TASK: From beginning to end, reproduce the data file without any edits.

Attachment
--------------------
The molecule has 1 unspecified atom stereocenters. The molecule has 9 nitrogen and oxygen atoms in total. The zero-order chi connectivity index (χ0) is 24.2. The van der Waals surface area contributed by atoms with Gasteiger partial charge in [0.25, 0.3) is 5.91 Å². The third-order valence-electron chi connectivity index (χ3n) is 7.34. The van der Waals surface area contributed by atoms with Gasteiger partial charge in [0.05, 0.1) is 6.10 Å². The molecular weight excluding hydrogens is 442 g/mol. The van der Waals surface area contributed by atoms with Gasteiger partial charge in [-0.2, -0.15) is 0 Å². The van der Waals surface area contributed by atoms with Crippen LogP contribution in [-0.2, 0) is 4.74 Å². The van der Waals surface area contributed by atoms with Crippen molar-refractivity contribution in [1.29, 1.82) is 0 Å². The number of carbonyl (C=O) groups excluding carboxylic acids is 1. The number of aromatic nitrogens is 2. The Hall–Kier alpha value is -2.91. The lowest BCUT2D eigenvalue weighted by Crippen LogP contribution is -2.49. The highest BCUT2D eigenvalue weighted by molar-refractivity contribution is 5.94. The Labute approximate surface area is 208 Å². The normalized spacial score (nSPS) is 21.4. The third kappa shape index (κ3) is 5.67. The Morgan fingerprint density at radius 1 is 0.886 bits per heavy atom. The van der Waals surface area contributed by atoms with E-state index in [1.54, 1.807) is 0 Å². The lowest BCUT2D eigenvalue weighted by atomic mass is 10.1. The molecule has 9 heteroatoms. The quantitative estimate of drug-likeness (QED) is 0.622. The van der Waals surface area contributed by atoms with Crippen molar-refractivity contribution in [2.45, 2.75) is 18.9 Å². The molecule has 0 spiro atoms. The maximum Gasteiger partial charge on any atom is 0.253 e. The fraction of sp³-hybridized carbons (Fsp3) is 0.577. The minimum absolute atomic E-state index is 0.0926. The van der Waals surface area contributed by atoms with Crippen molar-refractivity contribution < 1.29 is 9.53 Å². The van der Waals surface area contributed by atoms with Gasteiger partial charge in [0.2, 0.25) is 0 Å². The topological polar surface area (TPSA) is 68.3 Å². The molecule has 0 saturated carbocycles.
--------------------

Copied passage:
The molecule has 1 unspecified atom stereocenters. The molecule has 9 nitrogen and oxygen atoms in total. The zero-order chi connectivity index (χ0) is 24.2. The van der Waals surface area contributed by atoms with Gasteiger partial charge in [0.25, 0.3) is 5.91 Å². The third-order valence-electron chi connectivity index (χ3n) is 7.34. The van der Waals surface area contributed by atoms with Gasteiger partial charge in [0.05, 0.1) is 6.10 Å². The molecular weight excluding hydrogens is 442 g/mol. The van der Waals surface area contributed by atoms with Gasteiger partial charge in [-0.2, -0.15) is 0 Å². The van der Waals surface area contributed by atoms with Crippen LogP contribution in [-0.2, 0) is 4.74 Å². The van der Waals surface area contributed by atoms with Crippen molar-refractivity contribution in [1.29, 1.82) is 0 Å². The number of carbonyl (C=O) groups excluding carboxylic acids is 1. The number of aromatic nitrogens is 2. The Hall–Kier alpha value is -2.91. The lowest BCUT2D eigenvalue weighted by Crippen LogP contribution is -2.49. The highest BCUT2D eigenvalue weighted by molar-refractivity contribution is 5.94. The Labute approximate surface area is 208 Å². The normalized spacial score (nSPS) is 21.4. The third kappa shape index (κ3) is 5.67. The Morgan fingerprint density at radius 1 is 0.886 bits per heavy atom. The van der Waals surface area contributed by atoms with E-state index in [1.54, 1.807) is 0 Å². The lowest BCUT2D eigenvalue weighted by atomic mass is 10.1. The molecule has 9 heteroatoms. The quantitative estimate of drug-likeness (QED) is 0.622. The van der Waals surface area contributed by atoms with Crippen molar-refractivity contribution in [2.45, 2.75) is 18.9 Å². The molecule has 0 spiro atoms. The maximum Gasteiger partial charge on any atom is 0.253 e. The fraction of sp³-hybridized carbons (Fsp3) is 0.577. The minimum absolute atomic E-state index is 0.0926. The van der Waals surface area contributed by atoms with Crippen molar-refractivity contribution < 1.29 is 9.53 Å². The van der Waals surface area contributed by atoms with Gasteiger partial charge in [0.2, 0.25) is 0 Å². The topological polar surface area (TPSA) is 68.3 Å². The molecule has 0 saturated carbocycles.